The Blog Which Shall Not Be Named has recently undergone some software rejiggering. This is the sort of thing I normally don’t pay much attention to. But this particular batch of tinkering has produced two results that drive me nuts. One is, of course, the “Captcha” graphic. Three times out of four, I don’t seem to be copying it right. That’s partly because I’m never sure whether those gaps in it are spaces or just typeface peculiarities, and partly because my eyesight is not what it used to be. In addition, while I’m trying to copy the graphic, my name somehow gets dropped out. This apparently happens a lot, and has produced a whole batch of Your Name posts.
In addition, the links and continuations seem not to work very well or very often. Instead, when I click on them, I wind up right back at the top of the newest post.
All of this puts me in mind of the state of liturgical music in Reform Jewish congregations (about which I can speak with some knowledge, having studied organ and been a professional chorister in earlier life.) Orthodox Jews, and most Conservative Jews, do not use musical instruments of any sort on the Sabbath, even in Sabbath services. Reform Jews, OTOH, do. But many Reform congregations, at least a couple of generations ago, were divided between older and more orthodox members, who generally made the largest financial contributions and were most active on the various committees, including the ritual committee, and the younger folks who went with more modern styles in ritual. My theory has always been that such congregations made their decisions about whether to purchase an organ by compromising between the two parties: “We’ll have an organ, and make the younger folks happy. But, to keep the old guys on the ritual committee happy, we won’t buy a very good one.”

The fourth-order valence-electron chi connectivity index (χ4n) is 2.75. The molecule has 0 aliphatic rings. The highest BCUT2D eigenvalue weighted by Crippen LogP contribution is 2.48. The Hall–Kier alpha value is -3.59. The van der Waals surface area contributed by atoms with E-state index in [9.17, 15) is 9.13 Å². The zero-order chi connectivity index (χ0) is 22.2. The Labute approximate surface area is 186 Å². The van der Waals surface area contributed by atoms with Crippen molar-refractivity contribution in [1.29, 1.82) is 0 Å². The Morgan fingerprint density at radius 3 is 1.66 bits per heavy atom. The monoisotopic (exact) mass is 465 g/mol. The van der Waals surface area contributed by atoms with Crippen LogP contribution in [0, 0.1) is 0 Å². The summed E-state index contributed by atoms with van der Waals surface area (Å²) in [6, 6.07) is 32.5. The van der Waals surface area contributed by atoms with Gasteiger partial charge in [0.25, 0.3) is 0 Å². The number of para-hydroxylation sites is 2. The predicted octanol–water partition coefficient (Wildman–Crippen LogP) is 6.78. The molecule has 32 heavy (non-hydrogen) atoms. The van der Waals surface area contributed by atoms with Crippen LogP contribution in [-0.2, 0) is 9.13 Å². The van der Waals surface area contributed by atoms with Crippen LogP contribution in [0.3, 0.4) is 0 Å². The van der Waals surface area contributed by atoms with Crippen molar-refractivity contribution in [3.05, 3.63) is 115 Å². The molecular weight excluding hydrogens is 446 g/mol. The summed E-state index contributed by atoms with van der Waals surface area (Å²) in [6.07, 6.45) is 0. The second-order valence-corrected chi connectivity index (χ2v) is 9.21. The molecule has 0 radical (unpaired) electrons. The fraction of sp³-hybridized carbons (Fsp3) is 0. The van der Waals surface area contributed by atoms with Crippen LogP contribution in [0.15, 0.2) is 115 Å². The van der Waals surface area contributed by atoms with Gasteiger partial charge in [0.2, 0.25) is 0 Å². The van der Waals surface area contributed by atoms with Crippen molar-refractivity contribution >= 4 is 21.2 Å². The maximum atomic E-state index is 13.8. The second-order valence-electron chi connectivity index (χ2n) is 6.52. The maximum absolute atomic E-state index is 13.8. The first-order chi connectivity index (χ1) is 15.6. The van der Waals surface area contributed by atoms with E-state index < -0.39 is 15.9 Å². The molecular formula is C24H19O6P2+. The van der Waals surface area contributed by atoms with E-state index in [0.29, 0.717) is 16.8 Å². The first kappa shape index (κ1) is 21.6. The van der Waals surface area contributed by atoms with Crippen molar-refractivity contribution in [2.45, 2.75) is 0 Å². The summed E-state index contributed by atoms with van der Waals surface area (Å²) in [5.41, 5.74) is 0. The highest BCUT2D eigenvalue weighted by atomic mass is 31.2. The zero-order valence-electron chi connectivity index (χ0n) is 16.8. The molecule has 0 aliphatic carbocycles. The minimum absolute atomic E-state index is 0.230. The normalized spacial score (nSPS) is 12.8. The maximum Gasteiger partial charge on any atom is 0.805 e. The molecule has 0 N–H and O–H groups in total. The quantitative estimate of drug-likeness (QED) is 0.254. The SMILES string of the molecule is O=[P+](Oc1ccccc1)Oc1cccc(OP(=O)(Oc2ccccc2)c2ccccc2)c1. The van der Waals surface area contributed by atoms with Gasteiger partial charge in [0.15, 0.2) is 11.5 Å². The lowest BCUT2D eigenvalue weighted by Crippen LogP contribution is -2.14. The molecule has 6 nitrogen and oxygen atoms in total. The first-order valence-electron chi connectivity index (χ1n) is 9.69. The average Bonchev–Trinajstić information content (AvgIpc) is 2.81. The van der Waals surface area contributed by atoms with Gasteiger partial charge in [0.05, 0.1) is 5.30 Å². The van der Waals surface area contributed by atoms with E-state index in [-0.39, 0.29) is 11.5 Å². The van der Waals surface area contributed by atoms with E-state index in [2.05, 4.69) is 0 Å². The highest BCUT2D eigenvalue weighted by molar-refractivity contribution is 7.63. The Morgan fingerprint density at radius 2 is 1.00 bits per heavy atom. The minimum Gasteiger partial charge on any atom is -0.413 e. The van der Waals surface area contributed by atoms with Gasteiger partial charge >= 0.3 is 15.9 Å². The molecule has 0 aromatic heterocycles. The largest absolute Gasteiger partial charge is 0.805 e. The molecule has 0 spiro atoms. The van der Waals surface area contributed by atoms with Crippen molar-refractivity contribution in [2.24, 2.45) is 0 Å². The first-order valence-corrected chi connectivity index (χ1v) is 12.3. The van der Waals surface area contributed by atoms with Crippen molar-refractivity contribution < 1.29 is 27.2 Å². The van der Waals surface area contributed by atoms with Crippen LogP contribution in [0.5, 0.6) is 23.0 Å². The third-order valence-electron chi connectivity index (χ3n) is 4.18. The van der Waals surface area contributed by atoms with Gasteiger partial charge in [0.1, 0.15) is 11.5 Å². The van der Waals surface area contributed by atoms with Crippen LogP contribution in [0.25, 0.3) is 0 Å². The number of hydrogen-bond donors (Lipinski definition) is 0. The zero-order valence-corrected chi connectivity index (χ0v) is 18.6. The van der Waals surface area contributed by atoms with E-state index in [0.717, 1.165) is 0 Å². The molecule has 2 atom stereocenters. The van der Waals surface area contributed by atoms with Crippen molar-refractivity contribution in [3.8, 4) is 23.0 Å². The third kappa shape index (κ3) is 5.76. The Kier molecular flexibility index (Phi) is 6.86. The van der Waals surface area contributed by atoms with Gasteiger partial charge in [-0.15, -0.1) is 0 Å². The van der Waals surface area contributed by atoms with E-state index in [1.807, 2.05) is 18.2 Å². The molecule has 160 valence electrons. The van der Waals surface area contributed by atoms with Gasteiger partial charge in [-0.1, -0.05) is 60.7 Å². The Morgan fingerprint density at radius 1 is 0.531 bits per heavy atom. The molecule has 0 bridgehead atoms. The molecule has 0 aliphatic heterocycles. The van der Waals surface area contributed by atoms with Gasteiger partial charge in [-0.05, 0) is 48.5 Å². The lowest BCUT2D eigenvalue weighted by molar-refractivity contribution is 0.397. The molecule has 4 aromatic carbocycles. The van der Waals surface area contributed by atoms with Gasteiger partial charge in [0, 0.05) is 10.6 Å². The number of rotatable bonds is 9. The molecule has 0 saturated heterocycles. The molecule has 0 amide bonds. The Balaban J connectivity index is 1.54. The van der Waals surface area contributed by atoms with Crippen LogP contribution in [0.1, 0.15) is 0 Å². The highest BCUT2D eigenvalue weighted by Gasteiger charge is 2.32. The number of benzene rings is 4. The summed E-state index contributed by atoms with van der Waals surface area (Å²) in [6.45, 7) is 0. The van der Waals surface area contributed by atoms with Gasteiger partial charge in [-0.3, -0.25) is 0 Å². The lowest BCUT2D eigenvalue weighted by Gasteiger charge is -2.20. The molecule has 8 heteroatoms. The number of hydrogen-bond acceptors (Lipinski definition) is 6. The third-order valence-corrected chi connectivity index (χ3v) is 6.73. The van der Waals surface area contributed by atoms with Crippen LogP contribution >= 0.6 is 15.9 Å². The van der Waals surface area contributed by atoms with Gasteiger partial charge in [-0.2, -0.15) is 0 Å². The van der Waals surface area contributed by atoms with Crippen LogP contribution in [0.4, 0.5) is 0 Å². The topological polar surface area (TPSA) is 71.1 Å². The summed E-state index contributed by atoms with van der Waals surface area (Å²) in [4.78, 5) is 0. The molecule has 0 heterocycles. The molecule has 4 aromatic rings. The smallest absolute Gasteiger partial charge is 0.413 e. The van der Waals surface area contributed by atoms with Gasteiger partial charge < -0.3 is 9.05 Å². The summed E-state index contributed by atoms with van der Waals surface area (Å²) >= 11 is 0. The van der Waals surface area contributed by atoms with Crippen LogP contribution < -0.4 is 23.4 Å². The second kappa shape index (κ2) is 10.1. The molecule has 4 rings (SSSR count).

I think perhaps the Blog Which Shall Not Be Named, which has distinctly Luddite tendencies, somewhere or other has made a decision that they will use the tools of modern communication technology—they just won’t use them very well.